Design of governmental interventions in the recent years has been increasingly influenced by insights gained from behavioral sciences. We provide an overview of the recent report on such policy interventions designed by the Social and Behavioral Sciences Team (SBST) of the White House and executed in collaboration with other government agencies in 2016 in eight target policy areas.Read More
The paper concludes with a back of the envelope simulation of how much of the racial wage gap in America might be accounted for if human capital policy focused on best practices gleaned from randomized field experiments.Read More
Concurrent declines in self-reported health, mental health, and ability to work, increased reports of pain, and deteriorating measures of liver function all point to increasing midlife distress.Read More
China’s emergence as a great economic power has induced an epochal shift in patterns of world trade. Simultaneously, it has challenged much of the received empirical wisdom about how labor markets adjust to trade shocks.Read More
Amos Tversky Daniel Kahneman
The modern theory of decision making under risk emerged from a logical analysis of games of chance rather than from a psychological analysis of risk and value.Read More
Amos Tversky, Daniel Kahneman
The psychological principles that govern the perception of decision prob- lems and the evaluation of probabilities and outcomes produce predictable shifts of preference when the same problem is framed in different ways.Read More
Eric Toder , Surachai Khitatrakun
New Zealand is introducing a new saving incentive scheme called KiwiSaver on 1 July 2007. The goals of KiwiSaver are to improve the financial position of New Zealanders in retirement, increase aggregate private saving in New Zealand, and reduce New Zealand’s reliance on external debt.Read More
Richard H. Thaler, Shlomo Benartzi
As ﬁrms switch from deﬁned-beneﬁt plans to deﬁned-contribution plans, employees bear more responsibility for making decisions about how much to save.Read More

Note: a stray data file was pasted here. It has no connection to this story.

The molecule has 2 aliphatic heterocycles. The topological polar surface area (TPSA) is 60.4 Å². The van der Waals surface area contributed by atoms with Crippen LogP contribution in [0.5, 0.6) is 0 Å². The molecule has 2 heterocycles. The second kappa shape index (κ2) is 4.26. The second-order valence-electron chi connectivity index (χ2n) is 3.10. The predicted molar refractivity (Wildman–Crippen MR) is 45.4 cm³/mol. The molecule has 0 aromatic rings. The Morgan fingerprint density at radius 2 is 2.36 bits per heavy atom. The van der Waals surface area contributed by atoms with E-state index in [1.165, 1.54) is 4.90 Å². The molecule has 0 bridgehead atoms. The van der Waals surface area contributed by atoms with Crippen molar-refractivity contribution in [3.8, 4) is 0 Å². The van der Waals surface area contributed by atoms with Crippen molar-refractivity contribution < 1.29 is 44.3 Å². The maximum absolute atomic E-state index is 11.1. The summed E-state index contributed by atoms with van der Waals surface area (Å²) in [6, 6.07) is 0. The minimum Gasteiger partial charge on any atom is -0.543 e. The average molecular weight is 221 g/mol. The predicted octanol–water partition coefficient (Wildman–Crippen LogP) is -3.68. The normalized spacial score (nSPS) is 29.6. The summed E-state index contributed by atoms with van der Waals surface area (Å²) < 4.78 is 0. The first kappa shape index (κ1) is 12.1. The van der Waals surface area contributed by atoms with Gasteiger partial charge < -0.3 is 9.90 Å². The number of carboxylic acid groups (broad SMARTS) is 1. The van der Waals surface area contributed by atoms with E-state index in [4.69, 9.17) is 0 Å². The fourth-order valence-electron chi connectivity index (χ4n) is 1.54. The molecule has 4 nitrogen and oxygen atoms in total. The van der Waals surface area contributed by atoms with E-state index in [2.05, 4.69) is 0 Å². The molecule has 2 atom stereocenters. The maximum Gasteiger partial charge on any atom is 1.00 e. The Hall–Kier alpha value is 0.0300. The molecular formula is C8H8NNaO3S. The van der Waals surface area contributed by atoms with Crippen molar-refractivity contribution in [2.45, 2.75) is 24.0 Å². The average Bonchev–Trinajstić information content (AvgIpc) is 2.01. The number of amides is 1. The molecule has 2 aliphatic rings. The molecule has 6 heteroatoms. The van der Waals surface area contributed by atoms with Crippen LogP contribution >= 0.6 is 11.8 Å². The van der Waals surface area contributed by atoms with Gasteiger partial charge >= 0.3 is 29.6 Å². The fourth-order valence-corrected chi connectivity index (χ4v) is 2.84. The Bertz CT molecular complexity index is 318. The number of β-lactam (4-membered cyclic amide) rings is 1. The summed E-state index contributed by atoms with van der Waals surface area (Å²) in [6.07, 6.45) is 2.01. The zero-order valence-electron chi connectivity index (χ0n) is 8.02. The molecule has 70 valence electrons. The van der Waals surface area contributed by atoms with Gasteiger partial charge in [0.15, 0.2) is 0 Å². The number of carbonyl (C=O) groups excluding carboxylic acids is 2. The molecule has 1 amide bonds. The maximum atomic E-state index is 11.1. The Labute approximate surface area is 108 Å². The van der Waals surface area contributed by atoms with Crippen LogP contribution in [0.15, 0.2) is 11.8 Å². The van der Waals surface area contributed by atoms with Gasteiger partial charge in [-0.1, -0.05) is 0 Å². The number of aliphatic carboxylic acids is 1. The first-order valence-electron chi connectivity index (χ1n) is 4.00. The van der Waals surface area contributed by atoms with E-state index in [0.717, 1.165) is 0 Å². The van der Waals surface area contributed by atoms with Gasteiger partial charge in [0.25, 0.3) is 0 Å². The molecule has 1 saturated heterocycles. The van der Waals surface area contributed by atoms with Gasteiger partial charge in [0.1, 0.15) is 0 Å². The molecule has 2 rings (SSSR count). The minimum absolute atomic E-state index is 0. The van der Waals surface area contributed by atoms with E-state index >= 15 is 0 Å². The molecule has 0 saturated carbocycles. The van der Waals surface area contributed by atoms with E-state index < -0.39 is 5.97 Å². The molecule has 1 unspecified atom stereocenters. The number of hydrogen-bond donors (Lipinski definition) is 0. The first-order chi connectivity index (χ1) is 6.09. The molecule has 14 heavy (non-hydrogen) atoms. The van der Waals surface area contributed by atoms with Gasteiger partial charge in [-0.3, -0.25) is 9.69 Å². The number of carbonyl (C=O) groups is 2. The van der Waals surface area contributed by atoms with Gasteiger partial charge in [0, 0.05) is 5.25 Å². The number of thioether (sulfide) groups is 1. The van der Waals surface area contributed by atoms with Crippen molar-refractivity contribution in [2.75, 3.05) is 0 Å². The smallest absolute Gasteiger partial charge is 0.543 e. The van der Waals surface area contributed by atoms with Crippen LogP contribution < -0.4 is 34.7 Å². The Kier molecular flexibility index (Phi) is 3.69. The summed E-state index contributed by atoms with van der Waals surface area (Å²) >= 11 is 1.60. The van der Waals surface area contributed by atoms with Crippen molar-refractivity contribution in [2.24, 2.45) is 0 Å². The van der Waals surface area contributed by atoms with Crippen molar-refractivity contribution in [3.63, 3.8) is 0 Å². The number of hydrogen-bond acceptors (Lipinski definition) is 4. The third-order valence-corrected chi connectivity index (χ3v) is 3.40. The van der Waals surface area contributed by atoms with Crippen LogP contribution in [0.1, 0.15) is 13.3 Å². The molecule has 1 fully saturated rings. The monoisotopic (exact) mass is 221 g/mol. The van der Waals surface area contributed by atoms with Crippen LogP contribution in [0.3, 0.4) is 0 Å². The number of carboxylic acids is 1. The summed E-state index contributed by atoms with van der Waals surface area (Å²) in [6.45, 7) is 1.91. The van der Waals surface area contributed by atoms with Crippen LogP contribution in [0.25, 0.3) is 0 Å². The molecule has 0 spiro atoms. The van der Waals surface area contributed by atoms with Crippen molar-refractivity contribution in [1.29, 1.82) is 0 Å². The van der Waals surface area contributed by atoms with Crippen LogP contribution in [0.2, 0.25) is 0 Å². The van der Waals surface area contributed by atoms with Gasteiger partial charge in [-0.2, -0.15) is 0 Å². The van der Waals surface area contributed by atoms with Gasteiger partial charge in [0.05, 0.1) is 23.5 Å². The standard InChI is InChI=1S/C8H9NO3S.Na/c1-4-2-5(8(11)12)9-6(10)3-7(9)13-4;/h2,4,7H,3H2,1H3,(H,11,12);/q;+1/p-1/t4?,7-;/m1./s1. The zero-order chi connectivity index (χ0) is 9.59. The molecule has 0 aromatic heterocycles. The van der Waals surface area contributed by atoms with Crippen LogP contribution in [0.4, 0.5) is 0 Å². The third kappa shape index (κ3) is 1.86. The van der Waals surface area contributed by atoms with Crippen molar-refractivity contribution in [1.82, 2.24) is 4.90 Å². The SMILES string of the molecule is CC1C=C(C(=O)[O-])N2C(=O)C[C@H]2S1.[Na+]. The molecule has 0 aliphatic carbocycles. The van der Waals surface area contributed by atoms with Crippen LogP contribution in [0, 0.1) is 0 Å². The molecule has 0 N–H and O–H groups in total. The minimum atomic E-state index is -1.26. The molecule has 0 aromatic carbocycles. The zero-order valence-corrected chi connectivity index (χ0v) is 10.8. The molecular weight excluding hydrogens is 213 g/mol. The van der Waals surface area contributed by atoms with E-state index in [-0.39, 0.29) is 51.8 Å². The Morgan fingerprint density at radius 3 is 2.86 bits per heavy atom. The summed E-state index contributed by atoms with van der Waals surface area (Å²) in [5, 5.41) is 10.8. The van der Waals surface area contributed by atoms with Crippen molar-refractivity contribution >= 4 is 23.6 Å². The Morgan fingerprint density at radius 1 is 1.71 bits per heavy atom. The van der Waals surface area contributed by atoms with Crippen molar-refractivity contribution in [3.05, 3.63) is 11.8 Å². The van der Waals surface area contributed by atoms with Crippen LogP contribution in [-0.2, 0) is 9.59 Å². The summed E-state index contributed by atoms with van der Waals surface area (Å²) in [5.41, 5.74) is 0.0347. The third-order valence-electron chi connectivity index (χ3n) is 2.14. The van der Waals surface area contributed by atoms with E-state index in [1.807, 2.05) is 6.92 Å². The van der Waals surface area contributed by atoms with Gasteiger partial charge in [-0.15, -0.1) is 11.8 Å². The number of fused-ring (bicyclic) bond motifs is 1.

RICHARD H. THALER
Mental accounting is the set of cognitive operations used by individuals and households to organize, evaluate, and keep track of financial activities.
DILIP SOMAN , AMAR CHEEMA
This research examines the effects of earmarking money on savings by low-income consumers. In particular, the authors test two interventions that are designed to enhance the effects of earmarking: (1) using a visual reminder of the savings goal and (2) dividing the earmarked money into two parts.Read More
Lisa L. Shua, Nina Mazarb, Francesca Ginoc, Dan Arielyd, Max H. Bazermanc
Many written forms required by businesses and governments rely on honest reporting. Proof of honest intent is typically provided throughsignature attheendof, e.g., tax returns orinsurance policy forms.Read More
Robert J. Shiller
Recent literature in empirical finance is surveyed in its relation to underlying behavioral principles, principles which come primarily from psychology, sociology and anthropology.
This essay provides a perspective on the trend towards integrating psychology into economics. Some topics are discussed, and arguments are provided for why movement towards greater psychological realism in economics will improve mainstream economicsRead More
JOHN W. PAYNE, JAMES R. BETTMAN, DAVID A. SCHKADE
A ‘‘building code’’ for preference measurement is needed in a world in which many expressions of preference are constructed when people are asked a valuation question. Construction of preferences.Read More
TED O'DONOGHUE AND MATTHEW RABIN
We examine self-control problems —modeled as time-inconsistent, presentbiased preferences—in a model where a person must do an activity exactly once.
Raymond S. Nickerson
Confirmation bias, as the term is typically used in the psychological literature, connotes the seeking or interpreting of evidence in ways that are partial to existing beliefs, expectations, or a hypothesis in hand.
BRIGITTE C. MADRIAN AND DENNIS F. SHEA
This paper analyzes the impact of automatic enrollment on 401(k) savings behavior. We have two key ndings. First, 401(k) participation is signicantly higher under automatic enrollment. Second, a substantial fraction of 401(k) participants hired under automatic enrollment retain both the default contribution rate and fund allocation even though few employees hired before automatic enrollment picked this particular outcome.
Through a series of ﬁeld experiments involving thousands of primary and secondary school students, we explore the power of behavioral economics to inﬂuence the level of eﬀort exerted by students in a low stakes testing environment.Read More
Richard P. Larrick
Jack B. Soll
Many people consider fuel efficiency when purchasing a car, hoping to reduce gas consumption and carbon emissions.
Jeffrey R. Kling, Sendhil Mullainathan, Eldar Shafir, Lee Vermeulen, Marian Wrobel
Consumers need information to compare alternatives for markets to function efficiently. Recognizing this, public policies often pair competition with easy access to comparative information.Read More